His life journey continued to evolve in Odessa where he became the pastor of the First United Pentecostal Church. By this time, Pastor Pugh had become a well known speaker and teacher in the Pentecostal organization as well as an author. His vision took him all over the world to impart hope and wisdom to pastors and congregations alike. During his time in Odessa he was also the District Superintendent of the Texico District of the UPC.
Pastor Pugh led the Odessa church for 18 years before he retired, establishing a solid congregation and building a new and dynamic facility. His son, Terry Pugh, was voted in as pastor and Pastor Pugh became Pastor Emeritus to the congregation.
As his retirement set in, Papa became Uncle Jay's common name as grandchildren flocked to his house. He also dedicated himself to writing and ministering. Among the books he authored were Dating Tips, For Preachers Only, The Flesh of God, The Wisdom and The Power of the Cross,and Must a Religious Organization die? There were many more. His message related to all because his passion for knowing his Lord flowed through and out of him. Bessie, commented one day that she had only been married about twenty years because he'd been gone the last thirty years. His ministry was big, though. It could not be contained in a space. A world awaited the words God placed in his heart.
He was such a gentleman to his wife. He wanted a big celebration for their 50 years together. The song that ended the night was "You will Always Be Beautiful In My Eyes." She was that to him and more. They lived in respect for each other. They cared and loved together. They were icons to a world filled with miscommunication and divorce. True lovers in God's eyes, spiritual partners to the end of their time. The 50 years passed and 15 more years were added to their togetherness. The years became hard again, as Bessie became ill and JT became the caregiver. His sisters, Ozella Ebarb, Marie Campbell, Tessie Pugh and Iva Nell Pugh had long passed. He cared for Bessie and still found a way for his ministry to continue. He used 21st century technology and spoke to congregations from his computer.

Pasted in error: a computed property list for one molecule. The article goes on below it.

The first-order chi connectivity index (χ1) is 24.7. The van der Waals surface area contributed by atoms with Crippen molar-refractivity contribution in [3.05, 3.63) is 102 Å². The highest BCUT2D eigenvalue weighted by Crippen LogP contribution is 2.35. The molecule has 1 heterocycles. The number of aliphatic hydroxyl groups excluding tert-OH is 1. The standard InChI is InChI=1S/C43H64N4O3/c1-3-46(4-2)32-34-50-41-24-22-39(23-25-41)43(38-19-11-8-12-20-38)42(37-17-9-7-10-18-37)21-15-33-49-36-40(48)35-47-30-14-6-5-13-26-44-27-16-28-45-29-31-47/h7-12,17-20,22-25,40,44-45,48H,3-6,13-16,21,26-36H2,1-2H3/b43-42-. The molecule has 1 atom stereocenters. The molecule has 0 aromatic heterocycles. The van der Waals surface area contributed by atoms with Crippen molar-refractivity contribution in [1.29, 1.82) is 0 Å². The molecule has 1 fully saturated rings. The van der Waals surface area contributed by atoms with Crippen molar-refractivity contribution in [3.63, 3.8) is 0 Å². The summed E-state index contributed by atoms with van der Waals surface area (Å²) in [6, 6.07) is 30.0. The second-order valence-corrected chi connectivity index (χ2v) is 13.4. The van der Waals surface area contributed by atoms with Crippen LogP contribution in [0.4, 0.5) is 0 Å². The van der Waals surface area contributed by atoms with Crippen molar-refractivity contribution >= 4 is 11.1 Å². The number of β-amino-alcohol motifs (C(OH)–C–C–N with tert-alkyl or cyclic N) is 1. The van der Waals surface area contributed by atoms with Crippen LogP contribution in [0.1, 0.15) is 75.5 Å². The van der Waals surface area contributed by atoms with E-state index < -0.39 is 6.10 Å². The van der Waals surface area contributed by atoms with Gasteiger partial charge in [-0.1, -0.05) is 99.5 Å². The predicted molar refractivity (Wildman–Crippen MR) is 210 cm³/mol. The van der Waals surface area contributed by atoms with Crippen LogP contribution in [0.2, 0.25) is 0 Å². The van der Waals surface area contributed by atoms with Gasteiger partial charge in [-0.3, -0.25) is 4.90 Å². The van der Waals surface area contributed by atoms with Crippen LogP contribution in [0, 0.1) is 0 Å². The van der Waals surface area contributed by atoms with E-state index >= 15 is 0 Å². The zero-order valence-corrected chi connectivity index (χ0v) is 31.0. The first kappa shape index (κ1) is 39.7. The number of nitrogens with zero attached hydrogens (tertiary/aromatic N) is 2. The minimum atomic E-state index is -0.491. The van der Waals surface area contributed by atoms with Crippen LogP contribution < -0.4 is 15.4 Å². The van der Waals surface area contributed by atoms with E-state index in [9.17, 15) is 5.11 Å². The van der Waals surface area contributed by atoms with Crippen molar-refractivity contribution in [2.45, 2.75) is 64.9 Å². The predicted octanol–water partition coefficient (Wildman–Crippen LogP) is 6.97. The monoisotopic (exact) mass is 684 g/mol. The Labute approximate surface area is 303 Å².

He started out on horse and buggy and rode into the future of fast moving technology embracing life, love, and God all the way. He was a 20th century baby and became a 21st century man long before the 21st century arrived. We may bury our leaders, but we do not bury their work.
I'm sad for you if you did not know him. He was a mentor, a teacher, a friend, a pastor, a husband, a dad, a brother. He touched lives. His business was imparting God and he did it with all of his being. He was a good man, a David facing Goliath, a Peter, walking the water, a Saul, carrying the gospel.
Pastor Pugh, a man who loved his God, left life without his wife, Bessie, His heritage is carried on by his children Datha, Terry and Nathanael, 10 grandchildren and four great grandchildren. From his heart, six ministers were born to follow in their father and grandfather's footsteps.
The commemorative service will be held Friday, March 26 at 1:00 pm at the 1st United Pentecostal Church. A memorial service was held Wednesday, March 24, for the church he helped direct, and a viewing will be held, Thursday, March 25, from 6-9 pm at the 1st United Pentecostal Church. He will lie in state at the church, which will be open 10:00 am-9:00 pm Thursday, prior to the viewing.
Thank you -- Uncle Jay, JT, Papa, Dad, Bro. Pugh, Pastor Pugh -- for the life you lived, the journey you took, the road you carved, the strength you showed and the love you portrayed.
Bessie Beryl Halbrooks Pugh (1924 - 2010)*
Sunset Memorial Gardens
Plot: Good Shepherd East Plot 145 Lot 3
Created by: Anonymous Child
Record added: Mar 23, 2010
Find A Grave Memorial# 50140143